Thursday, April 24, 2008

And now for the technical stuff...

A few weeks ago at one of Luna's appointments, her cardiologist drew a picture of her heart. This is not anatomically correct as she wanted to make sure I told everyone, but it does give you a pretty good idea of what Luna looks like on the inside.

And this is a normal heart...

As you can see right away Luna's heart is flipped. That is due to her dextrocardia. Then you'll also notice she only has one ventricle, rather than two, and in fact where you see four chambers in the normal heart, Luna really only has one big one. (I know, it's almost unbelievable...I often look at her pink smiling face and think in amazement of how different her heart is from mine or Paul's or Sienna's). I am slowly understanding her anatomy (or anyones for that matter...why or why didn't I pay attention in biology class??...the fact that I can't even remember who my teacher was or whether or not I even took it is not a good sign!)

As I am finally understanding all this, most of Luna's surgeries are/will be like re-routing the plumbing of her arteries. One of Luna's diagnosis is Pulmonary atresia-turns out pulmonary simply means lung and atresia means 'missing'. Translation: Luna is missing a piece of the branch that goes to the lung. That was the first correction she had in her surgery at 2 days old. Now, as it turns out, she also has pulmonary stenosis...stenosis means narrowing. Translation: the branch leading to her left lung is narrowed. For this we'll all head back into Children's this coming Sunday so Luna may undergo a balloon catheter. This is a procedure that's been around for over 20 years. Luna will be admitted Sunday so she may be sedated and set-up on an IV of fluids for the night. Then on Monday morning the doctor will insert the cath into her groin, specifically into the main artery called femoral artery. The cath will have a tiny balloon on the tip. Once the cath is snaked through her body and up into her left pulmonary artery the doctor will inflate the balloon in attempt to enlarge the 'branch'. When I was first explained of this my stomach sank, but it turns out our arteries, and particularly those of babies', are really resilient. Realistically Luna may have to undergo this procedure a few times before the artery finally stays open on it's own, allowing for blood and oxygen to once again flow freely into her left lung.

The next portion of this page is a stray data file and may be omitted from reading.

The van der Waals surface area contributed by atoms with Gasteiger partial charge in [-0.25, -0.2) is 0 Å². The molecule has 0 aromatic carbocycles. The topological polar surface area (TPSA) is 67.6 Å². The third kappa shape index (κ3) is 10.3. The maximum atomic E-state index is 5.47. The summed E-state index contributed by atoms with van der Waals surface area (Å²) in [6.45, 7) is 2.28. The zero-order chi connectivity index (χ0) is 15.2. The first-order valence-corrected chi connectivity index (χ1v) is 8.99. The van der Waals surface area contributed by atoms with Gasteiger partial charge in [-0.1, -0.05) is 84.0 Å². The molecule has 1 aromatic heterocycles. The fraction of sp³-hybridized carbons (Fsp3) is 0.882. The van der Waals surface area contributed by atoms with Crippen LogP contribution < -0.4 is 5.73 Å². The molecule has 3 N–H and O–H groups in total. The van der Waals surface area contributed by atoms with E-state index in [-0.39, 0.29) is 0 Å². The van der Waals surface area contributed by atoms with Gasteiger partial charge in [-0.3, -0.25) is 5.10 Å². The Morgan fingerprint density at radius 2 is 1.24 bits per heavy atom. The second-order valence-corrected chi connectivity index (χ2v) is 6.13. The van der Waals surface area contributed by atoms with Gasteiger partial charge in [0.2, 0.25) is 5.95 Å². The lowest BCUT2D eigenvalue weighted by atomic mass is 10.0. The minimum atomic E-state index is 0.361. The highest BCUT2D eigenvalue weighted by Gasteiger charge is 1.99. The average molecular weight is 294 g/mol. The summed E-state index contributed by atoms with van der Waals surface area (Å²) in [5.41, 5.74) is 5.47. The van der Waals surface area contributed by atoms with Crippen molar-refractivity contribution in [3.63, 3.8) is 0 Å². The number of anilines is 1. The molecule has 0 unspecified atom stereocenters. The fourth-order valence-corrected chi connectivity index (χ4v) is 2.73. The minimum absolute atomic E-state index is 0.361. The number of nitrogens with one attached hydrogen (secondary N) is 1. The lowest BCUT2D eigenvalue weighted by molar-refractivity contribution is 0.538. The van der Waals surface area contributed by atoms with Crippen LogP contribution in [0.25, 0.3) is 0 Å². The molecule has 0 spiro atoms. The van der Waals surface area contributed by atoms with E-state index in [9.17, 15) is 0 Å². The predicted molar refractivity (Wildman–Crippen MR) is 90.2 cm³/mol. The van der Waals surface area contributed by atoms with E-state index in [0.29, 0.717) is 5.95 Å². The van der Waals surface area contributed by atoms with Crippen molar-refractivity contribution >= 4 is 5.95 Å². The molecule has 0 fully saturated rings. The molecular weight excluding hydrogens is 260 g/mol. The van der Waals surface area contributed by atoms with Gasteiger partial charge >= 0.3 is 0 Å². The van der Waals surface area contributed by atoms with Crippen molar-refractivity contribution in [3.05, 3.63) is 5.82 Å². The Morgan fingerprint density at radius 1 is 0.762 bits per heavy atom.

So, please be thinking of lil' Luna this coming Monday. Hopefully this balloon is going to work it's magic and open up that pesky artery!

"brand new"

Here's Luna just yesterday...she's a big 5 weeks old now!

Tuesday, April 15, 2008

First smile!

How funny is this. For the past few weeks, Paul and I have been standing on our heads, cooing and making silly faces, and Luna gives us nothing. Paul even dusted off his famous baby voice for Luna and still, all we get is a wide-eyed stare. Actually, we often get a frown or a pout, with an expression that says, "what are you guys trying to do and whatever it is, stop it!". Yesterday, my friend Kristen stopped by for a visit and as soon as she scooped up our little bundle, Luna was hooked. Luna couldn't take her eyes off "Auntie Kristen" the entire time. As soon as Kristen started talking in her baby voice (we all have one) Luna was cooing, gurgling and smiling. At one point as shown in this photo, she looked to be almost giggling! Once again, Kristen lives up to her 'baby whisperer' reputation. To be fair to the rest of us, she has a degree in childhood development. it takes a degree to get a baby to smile these days. That must be it!

Sunday, April 6, 2008

Just because this is so hilarious...

...this was the scene at our house yesterday evening. This was not posed. Well, OK, Luna didn't exactly walk over and plop into her little infant seat-but the bunny and cat did arrive to this pose on their own.
For those of you who know the Stoucy, our cat, you realize how unlikely this sight is. Stoucy is, in a word, psycho. The only people who like her are Paul and my Dad-go figure. (I sense there is a joke there, but I'll let it be).